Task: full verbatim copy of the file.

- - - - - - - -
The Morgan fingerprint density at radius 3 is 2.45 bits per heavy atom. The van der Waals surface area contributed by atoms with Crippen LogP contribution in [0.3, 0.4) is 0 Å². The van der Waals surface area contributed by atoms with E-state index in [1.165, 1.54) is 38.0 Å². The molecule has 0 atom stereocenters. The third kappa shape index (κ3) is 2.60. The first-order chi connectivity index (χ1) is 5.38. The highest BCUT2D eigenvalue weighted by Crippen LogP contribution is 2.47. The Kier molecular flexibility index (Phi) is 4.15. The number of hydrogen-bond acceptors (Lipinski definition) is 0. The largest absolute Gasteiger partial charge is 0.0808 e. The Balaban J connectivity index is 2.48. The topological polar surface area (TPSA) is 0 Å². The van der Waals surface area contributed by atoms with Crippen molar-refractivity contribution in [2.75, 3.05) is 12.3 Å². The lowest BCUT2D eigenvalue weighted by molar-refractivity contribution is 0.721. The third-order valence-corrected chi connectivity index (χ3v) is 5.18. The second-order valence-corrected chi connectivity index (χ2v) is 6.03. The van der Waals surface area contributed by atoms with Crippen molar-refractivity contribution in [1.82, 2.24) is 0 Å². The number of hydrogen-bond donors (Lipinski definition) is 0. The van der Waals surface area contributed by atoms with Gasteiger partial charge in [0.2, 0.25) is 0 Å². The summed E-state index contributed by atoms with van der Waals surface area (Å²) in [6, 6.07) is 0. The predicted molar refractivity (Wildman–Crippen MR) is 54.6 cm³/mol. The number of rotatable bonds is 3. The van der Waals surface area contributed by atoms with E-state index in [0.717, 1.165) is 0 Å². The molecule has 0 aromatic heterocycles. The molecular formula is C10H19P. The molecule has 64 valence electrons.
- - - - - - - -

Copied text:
The Morgan fingerprint density at radius 3 is 2.45 bits per heavy atom. The van der Waals surface area contributed by atoms with Crippen LogP contribution in [0.3, 0.4) is 0 Å². The van der Waals surface area contributed by atoms with E-state index in [1.165, 1.54) is 38.0 Å². The molecule has 0 atom stereocenters. The third kappa shape index (κ3) is 2.60. The first-order chi connectivity index (χ1) is 5.38. The highest BCUT2D eigenvalue weighted by Crippen LogP contribution is 2.47. The Kier molecular flexibility index (Phi) is 4.15. The number of hydrogen-bond acceptors (Lipinski definition) is 0. The largest absolute Gasteiger partial charge is 0.0808 e. The Balaban J connectivity index is 2.48. The topological polar surface area (TPSA) is 0 Å². The van der Waals surface area contributed by atoms with Crippen molar-refractivity contribution in [2.75, 3.05) is 12.3 Å². The lowest BCUT2D eigenvalue weighted by molar-refractivity contribution is 0.721. The third-order valence-corrected chi connectivity index (χ3v) is 5.18. The second-order valence-corrected chi connectivity index (χ2v) is 6.03. The van der Waals surface area contributed by atoms with Crippen molar-refractivity contribution in [1.82, 2.24) is 0 Å². The number of hydrogen-bond donors (Lipinski definition) is 0. The van der Waals surface area contributed by atoms with Gasteiger partial charge in [0.2, 0.25) is 0 Å². The summed E-state index contributed by atoms with van der Waals surface area (Å²) in [6, 6.07) is 0. The predicted molar refractivity (Wildman–Crippen MR) is 54.6 cm³/mol. The number of rotatable bonds is 3. The van der Waals surface area contributed by atoms with E-state index in [0.717, 1.165) is 0 Å². The molecule has 0 aromatic heterocycles. The molecular formula is C10H19P. The molecule has 64 valence electrons.